|New face, same promises: Nikolic in Brussels|
On the other hand, the Imperial media are using his election as the opportunity to demonize Serbia once more (not that they need much of an excuse). In turn, Nikolic's handlers are invoking this to tell the confused Serbs, "Look, he's a nationalist! He's not actually a quisling! He's just pretending to be a quisling so he can fool the Empire. Trust him!"
If that's an act, give the man an Oscar right now.
Meanwhile, the cabinet talks are still ongoing. Yesterday a tabloid owned by the Democrats (most of them are) claimed that an agreement was reached for a grand coalition of the Democrats, Socialists, Liberal-Democrats and United Regions (reference my handy guide to Serbian politics if this is confusing). The rumor was never confirmed, but it spread through Serbia like wildfire. Meanwhile, the Progressives are talking to the Socialists and, well, whoever.
No doubt there will be someone from the previous government in the new one, making Serbian politics much like those of the Bosnian Federation. In other words, even if someone had in mind to reform the system, there's no way that can be done in a precarious coalition with a partner that benefited from that system. Vojislav Kostunica and Zlatko Lagumdzija have had to learn this the hard way. I doubt Nikolic is even interested in trying.
Until a prime minister is appointed, however, Serbia's day-to-day affairs are run by the previous cabinet - only now the ministers have even less responsibility for their actions, because they are lame ducks. Whose policies are they actually implementing? The ones in effect before the May 6 general election? Those of their respective party leaderships? Those of the new President? Well, hardly, because the president isn't supposed to make policy. One can forgive the confusion of people who didn't know this, since all they've had to go on is Tadic, who notoriously violated that principle by staying the boss of the Democratic Party while holding the office of President, and essentially ran the country as an autocrat - albeit one teleoperated from Brussels and Washington.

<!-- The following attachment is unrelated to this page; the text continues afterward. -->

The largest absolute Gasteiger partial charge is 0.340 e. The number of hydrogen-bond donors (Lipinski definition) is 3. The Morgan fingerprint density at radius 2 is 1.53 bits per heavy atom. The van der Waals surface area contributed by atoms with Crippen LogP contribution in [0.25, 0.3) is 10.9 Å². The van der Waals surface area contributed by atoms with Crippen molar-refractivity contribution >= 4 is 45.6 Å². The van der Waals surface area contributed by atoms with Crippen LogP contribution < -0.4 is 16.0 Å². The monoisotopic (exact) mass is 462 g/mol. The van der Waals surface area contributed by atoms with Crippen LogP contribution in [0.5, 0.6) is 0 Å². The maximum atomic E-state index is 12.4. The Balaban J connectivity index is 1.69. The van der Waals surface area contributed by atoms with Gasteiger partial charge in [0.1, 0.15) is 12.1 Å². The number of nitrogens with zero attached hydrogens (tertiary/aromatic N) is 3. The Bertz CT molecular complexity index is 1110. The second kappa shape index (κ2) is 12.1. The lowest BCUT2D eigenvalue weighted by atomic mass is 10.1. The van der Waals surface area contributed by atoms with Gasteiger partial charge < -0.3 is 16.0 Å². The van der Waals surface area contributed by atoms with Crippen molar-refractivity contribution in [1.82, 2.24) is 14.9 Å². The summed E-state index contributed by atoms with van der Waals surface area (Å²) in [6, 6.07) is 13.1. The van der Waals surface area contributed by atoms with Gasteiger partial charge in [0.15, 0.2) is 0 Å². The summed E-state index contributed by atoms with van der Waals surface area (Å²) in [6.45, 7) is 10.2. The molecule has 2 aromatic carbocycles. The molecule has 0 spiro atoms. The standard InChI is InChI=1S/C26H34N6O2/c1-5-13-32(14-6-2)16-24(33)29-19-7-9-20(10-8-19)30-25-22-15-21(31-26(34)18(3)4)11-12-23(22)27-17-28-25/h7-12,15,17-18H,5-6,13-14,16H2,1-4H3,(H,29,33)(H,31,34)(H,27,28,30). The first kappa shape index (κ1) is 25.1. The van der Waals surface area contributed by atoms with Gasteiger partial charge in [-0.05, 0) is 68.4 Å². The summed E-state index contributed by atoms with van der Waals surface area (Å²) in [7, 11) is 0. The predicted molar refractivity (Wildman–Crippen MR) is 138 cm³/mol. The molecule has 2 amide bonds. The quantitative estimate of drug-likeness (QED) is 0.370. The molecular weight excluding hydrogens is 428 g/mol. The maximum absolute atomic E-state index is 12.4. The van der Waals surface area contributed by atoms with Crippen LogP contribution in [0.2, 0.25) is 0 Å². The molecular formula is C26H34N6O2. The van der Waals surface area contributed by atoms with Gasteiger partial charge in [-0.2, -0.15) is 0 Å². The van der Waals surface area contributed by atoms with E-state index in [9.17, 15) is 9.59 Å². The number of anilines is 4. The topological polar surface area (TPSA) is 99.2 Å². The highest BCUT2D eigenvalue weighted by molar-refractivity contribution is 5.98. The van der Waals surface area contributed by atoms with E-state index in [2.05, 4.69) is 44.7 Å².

Nikolic and the Progressives have shown nothing to indicate they had any sort of vision for Serbia, or even how they intend to do things differently. In the current vacuum, the Empire and the old regime are doing their best to ensure that even if they decided to try and untangle Serbia from the web of servitude to the Empire, they would never get a chance.
No wonder that a country where politics comes down to parties calling themselves Democrats, Socialists and Progressives is in such horrible shape. I don't know what sort of reaction might emerge to Serbia's corrupt, quisling oligarchy, but I wouldn't be the least surprised if it turned out to be decidedly non-political.